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A DRY MARS? - Part 1 - 2 - 3 - 4 - 5 - 6 - 7 - 8 - 9 - 10 - 11 - 12 - 13 - 14

A World Undergoing Constant Eroision
by Peter Ravenscroft
Samford - August 16, 2000 - Mars has a very active erosion and deposition system operating now, as evidenced by the huge dust storms that regularly cover vast areas, and the extensive dunefields.

The cliff edges, slump structures, tributaries, meanders, and minor deltas are also all in case after case in pristine condition, and not blanketed by deposits from the supposedly different regime operating now.

The slumps at the head of the canyons in particular show the chaotic irregular topography that immediately follows the slumping of large masses of material, and which precedes the settling and surface smoothing that invariably comes with time.

The drainage systems show features that do not fit any example known of liquid water flow. For the apparently relatively recent outflow channel systems, many observers have commented that feeder tributaries are either absent or very poorly developed, ruling out rain as the source of the supposed flowing water.

The channels end abruptly, with insufficient catchments to supply the amount of water modelling has indicated is required to move the missing lithic material, even if melting groundwater is invoked, whether in sudden catastrophic releases, or as trickles over aeons.

Riverbeds, as identifiable continuous courses within the bounds of the valleys and canyons, and down which water is presumed to have flowed, are absent from all of them.

If the transport and erosion system was instead driven by wind operating over huge periods of time, there is no fluid supply problem. The return cycle is clear and the available fluid is almost limitless.

Uphill flow would not be a problem either. Since this system can be seen operating very effectively right now, it would seem best to seriously consider what is, before pondering what might have been.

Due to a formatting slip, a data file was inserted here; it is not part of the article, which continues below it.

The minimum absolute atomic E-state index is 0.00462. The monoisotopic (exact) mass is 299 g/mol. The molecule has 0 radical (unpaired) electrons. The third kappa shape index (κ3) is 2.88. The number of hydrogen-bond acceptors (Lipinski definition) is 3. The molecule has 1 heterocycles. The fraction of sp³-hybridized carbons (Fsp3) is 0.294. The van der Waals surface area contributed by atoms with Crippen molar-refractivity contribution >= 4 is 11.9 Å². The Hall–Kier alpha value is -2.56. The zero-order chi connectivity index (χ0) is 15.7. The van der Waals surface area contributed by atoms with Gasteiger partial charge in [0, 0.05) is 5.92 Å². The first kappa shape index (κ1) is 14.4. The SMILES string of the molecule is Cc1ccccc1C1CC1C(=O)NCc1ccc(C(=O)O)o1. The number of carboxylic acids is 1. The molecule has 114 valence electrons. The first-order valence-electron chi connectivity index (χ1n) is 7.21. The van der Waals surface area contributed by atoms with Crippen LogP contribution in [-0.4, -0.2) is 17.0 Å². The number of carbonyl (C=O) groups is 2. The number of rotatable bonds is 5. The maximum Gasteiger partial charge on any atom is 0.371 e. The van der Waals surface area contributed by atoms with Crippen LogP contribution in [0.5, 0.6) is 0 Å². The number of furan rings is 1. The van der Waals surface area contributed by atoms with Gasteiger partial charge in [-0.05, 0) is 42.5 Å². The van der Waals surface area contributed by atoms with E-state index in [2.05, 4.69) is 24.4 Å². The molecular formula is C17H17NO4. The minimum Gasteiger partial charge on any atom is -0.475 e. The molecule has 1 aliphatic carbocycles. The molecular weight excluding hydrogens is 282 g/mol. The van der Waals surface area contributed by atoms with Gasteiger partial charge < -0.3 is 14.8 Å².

Wind-blown sand is a very effective abrasive of rock, as a quick consideration of what it has done to the sphinx and the pyramids in a mere few thousand years will demonstrate perfectly well.

I argue that the operative forces are active now, and that much of the action is relatively recent, but as an aside I hasten to add I am a card-carrying geologist and not of the Mt Ararat school of thought. I am perfectly comfortable with a very old planet for a neighbour, and it is central to my case that the processes operating now have been continuously active for billions of years.

Mars now appears to have a much thicker crust than Earth, and shows little evidence of anything like plate tectonics except perhaps in its very early history. Hence isostatic adjustment to erosion or mountain building will be very slow.

If Mars is also dry and without rain, the rate at which erosion would lower land surfaces would be far slower than on Earth. Those factors would act in concert to make drainage channels very stable, long-lived features.

River channels on Earth persist for perhaps hundreds of millions of years at most, in isolated cases where their courses are controlled by plate boundaries. On Mars individual drainage channels may persist for billions of years.

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